In Maia Chance’s follow-up to her acclaimed Prohibition-era caper Come Hell or Highball, Lola Woodby is hired to find a diary, but soon the diary owner’s future mother-in-law is murdered.
Read on for a sneak peek of
The Discreet Retrieval Agency #2:
Everything in life that’s any fun, as somebody wisely observed, is either immoral, illegal or fattening. —P. G. Wodehouse
July 14, 1923
The afternoon Sophronia Whiddle offered us the diary job, it was so hot you could’ve sizzled bacon on the sidewalk. Which wasn’t a half bad idea, come to think of it, except that I was out of funds for bacon. I’d been living on shredded wheat for days. All right, hours.
My detecting partner Berta Lundgren and I were reading at the kitchen table in our poky little Washington Square apartment, waiting for the telephone to ring. Stagnant city air puffed in from the window. My Pomeranian, Cedric, panted in front of an electric fan. I yawned, and turned a page of the latest issue of Thrilling Romance.
“Mrs. Woodby, would it be remiss of me to suggest that you spend your leisure hours reading edifying publications?” Berta asked in her stern Swedish accent. She held up her book. Mexico City Mayhem, by Frank B. Jones, Jr. The cover depicted a man in a fedora wrestling a sinister-looking fellow in some sort of Aztec temple.
“That is edifying?” I asked.
“Indeed. Thad Parker’s advice for decrypting ancient hieroglyphics could benefit our detective agency. Thrilling Romance is merely, well, pulp.”
“But Jake Cadwell, Wall Street tycoon, is about to propose marriage to innocent young Lucinda from the typing pool. It’s all she’s ever dreamed of.”
“I do realize you are pining for the absent Ralph Oliver—”
“Pining? What absolute hooey.”
“—but between you and me, Mrs. Woodby, if a man abruptly ceases to telephone, well, it is an indication that he has lost interest.”
“I don’t give a squirrel’s acorn about what Ralph Oliver may or may not be interested in. Besides, he’s on a job in Cuba.”
“If you say so.”
I gave Thrilling Romance a shake and resumed reading.
The clock ticked.
I looked up. “I happened to notice that you boing like a broken spring every time the telephone jingles.”
“I am hopeful for detective work.”
“Not hopeful that Jimmy the Ant wishes to squire you the movie palace?”
“Mr. Ant must keep a low profile for a time.”
“He’s hiding from the Feds, you know.”
Berta sent me a dirty look, patted her gray bun, and went back to her book.
Is this what had become of the newly-hatched Discreet Retrieval Agency? Two sweaty, bickering ladies waiting for ginky fellows to telephone?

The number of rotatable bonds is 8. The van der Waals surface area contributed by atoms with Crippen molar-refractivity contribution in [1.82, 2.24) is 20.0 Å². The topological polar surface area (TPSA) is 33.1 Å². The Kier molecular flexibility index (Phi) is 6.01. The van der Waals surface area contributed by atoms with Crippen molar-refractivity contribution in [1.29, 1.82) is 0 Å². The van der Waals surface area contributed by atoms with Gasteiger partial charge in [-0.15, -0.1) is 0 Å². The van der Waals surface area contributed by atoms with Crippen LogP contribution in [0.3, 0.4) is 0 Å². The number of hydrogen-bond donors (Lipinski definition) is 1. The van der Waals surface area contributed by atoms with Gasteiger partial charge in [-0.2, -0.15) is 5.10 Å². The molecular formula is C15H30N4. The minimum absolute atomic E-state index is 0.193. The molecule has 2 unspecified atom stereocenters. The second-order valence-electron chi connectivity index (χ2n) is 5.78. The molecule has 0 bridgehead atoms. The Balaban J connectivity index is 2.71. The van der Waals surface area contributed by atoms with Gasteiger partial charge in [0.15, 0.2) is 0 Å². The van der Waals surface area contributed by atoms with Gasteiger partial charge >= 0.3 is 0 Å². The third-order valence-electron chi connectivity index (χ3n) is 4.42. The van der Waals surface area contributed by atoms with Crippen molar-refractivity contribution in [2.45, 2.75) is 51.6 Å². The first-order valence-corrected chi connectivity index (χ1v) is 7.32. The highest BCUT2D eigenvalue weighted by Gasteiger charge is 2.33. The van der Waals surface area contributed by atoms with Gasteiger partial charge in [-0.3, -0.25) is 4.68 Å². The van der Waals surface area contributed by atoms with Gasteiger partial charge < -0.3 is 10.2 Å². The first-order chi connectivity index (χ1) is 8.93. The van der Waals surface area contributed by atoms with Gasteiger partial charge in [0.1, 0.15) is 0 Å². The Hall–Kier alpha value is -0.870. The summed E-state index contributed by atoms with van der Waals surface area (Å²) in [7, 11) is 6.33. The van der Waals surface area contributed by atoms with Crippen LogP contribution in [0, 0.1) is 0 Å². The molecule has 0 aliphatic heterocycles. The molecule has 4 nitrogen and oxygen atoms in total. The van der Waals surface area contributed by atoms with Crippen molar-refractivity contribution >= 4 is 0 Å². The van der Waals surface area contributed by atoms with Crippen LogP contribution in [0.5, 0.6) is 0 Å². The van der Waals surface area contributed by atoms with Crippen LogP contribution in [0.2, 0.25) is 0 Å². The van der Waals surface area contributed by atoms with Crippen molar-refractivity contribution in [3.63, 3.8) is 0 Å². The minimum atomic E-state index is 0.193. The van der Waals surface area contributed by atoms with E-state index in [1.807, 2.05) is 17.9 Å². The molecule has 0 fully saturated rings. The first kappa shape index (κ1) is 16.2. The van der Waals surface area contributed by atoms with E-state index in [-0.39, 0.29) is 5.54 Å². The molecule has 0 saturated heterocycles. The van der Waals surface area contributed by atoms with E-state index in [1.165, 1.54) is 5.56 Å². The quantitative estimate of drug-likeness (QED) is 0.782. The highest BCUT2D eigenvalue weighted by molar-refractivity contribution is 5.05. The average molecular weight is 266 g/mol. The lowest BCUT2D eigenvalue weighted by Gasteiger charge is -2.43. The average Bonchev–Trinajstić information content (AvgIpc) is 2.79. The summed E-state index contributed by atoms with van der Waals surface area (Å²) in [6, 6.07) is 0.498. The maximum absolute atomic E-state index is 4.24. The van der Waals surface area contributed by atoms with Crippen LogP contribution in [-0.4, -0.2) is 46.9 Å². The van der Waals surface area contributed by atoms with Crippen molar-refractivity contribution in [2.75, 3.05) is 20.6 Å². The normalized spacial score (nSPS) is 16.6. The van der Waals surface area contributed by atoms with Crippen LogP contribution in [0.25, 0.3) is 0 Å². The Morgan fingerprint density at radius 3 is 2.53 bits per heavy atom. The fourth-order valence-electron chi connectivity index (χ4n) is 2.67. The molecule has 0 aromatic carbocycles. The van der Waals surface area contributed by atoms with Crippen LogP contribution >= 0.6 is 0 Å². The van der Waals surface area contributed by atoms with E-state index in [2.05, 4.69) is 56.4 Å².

We needed work.
A knock at the apartment door launched me to the little entry foyer. Berta wasn’t far behind. Cedric made a half-hearted yap but stayed in the kitchen. He had been lackluster lately because he was on strict kibble rations. If he didn’t slim down in time for his photograph session in two weeks, the people at Spratt’s Puppy Biscuits weren’t going to use him in their advertising campaign. Cedric’s career would be over before it began.
“You do not have shoes on, Mrs. Woodby,” Berta said. “If it is a client—”
“Oh, they’ll understand,” I said, and opened the door. At first it seemed that no one was there. Just the stairwell, stinking of mildew and fried onions. Then I noticed the snub-nosed five-year-old boy.
“Oh, hello, Sam,” I said. “What have you there?”
“Five cents, m’am,” Sam lisped. He held up a grubby nickel. “Ma said this is for finding Puffy.”
“Thanks awfully, Sam, but why don’t you keep your money? Tell your mother the job is on us. Puffy was only behind the water tank on the roof. He wasn’t really lost.”
“Okay, sure, thanks something fierce, Mrs. Woodby!” Sam pocketed the nickel and scampered up the stairs in the direction of his family’s third-floor apartment.
I shut the door and turned.
Berta blocked the foyer doorway like a daunting garden gnome. “This simply will not do,” she said.
“You’re preaching to the choir.”
“What has our commission been since we printed our business cards? Zilch.”
“Don’t remind me. I drank the last drop of whiskey last night. I’m now an unwilling teetotaler.”
We drifted back to the kitchen.